Believe it or not, the original script for The Beaver was sheer dark comedy brilliance. It made that year’s Black List – basically a (slightly rigged) yearly list of the best unproduced scripts in Hollywood. I read it as a development exec a while back, we all adored it, and it wound up on our CEO’s white board under the optimistic column: “Possible Projects.” On paper, The Beaver had an American Beauty meets American Psycho feel. The main character even cut his own arm off when the puppet started to take over his personality (this predated 127 Hours, but wouldn’t that have been a neat double feature?). As per usual with the development process in Hollywood, the arm cutting got… lopped off… to make it more palatable for the masses.
Jim Carrey was attached to play Walter the puppet man and things seemed to be on the right track. If only someone like Spike Jonze jumped on board to direct, we could all be watching a swoon-inducing trailer, a la Eternal Sunshine. Alas. Jim Carrey went on his merry way, and the ever-serious Jody Foster grabbed the reins as director.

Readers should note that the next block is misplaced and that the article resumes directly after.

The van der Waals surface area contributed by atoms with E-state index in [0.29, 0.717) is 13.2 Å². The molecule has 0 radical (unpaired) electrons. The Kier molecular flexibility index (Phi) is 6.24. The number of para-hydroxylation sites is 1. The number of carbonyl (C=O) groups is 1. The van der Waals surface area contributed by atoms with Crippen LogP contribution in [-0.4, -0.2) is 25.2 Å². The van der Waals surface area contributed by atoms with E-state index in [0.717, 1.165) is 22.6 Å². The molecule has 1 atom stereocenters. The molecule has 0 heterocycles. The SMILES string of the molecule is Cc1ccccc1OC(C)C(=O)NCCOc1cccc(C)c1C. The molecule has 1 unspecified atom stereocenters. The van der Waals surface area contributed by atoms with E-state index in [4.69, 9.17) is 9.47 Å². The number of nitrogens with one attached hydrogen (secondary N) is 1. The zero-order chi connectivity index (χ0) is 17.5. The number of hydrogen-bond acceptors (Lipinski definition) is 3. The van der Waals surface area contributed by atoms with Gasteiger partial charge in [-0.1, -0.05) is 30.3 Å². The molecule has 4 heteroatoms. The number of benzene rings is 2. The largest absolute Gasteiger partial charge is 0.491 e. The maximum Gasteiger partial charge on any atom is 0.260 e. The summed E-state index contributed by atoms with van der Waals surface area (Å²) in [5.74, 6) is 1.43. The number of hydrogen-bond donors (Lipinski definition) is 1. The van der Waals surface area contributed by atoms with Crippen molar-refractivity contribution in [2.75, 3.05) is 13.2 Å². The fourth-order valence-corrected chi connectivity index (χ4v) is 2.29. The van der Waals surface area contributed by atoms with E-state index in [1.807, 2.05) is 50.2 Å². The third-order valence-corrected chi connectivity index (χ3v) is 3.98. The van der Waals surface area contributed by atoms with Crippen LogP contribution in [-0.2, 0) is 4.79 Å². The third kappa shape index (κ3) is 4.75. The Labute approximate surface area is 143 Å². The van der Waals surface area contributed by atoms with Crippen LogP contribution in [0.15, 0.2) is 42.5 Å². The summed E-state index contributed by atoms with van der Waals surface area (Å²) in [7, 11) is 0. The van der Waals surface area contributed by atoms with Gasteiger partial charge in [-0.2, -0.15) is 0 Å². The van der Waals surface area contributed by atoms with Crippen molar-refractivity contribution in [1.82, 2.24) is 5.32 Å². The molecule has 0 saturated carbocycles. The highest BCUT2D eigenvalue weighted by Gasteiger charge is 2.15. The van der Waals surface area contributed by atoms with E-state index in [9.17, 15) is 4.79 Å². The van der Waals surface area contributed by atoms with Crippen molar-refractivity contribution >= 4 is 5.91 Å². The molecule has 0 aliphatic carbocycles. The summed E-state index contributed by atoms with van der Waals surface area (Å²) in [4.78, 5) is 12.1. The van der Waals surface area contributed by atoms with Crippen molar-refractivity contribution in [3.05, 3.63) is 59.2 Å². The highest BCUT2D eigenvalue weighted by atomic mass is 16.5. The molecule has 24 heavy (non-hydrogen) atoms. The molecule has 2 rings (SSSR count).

Seems like Jodie Foster maybe thought she could turn out a meaningful, metaphorical, super deep character study that could resuscitate her good buddy Mel’s image. Watching the trailer, looks to me like Foster and Gibson managed to dilute and ruin a solid piece of material.
Now, it’s possible that The Beaver could be an incredible film. We could all be watching Mel a year from now on stage at the Oscars, teary eyed and apologizing for his bad behavior towards women and The Chosen People. Never say never.
For now, I’m on the side of the son in this mess of a movie trailer. Especially when he asks, “This is a joke, right?” That’s a very good question.
-Text by Dina Gachman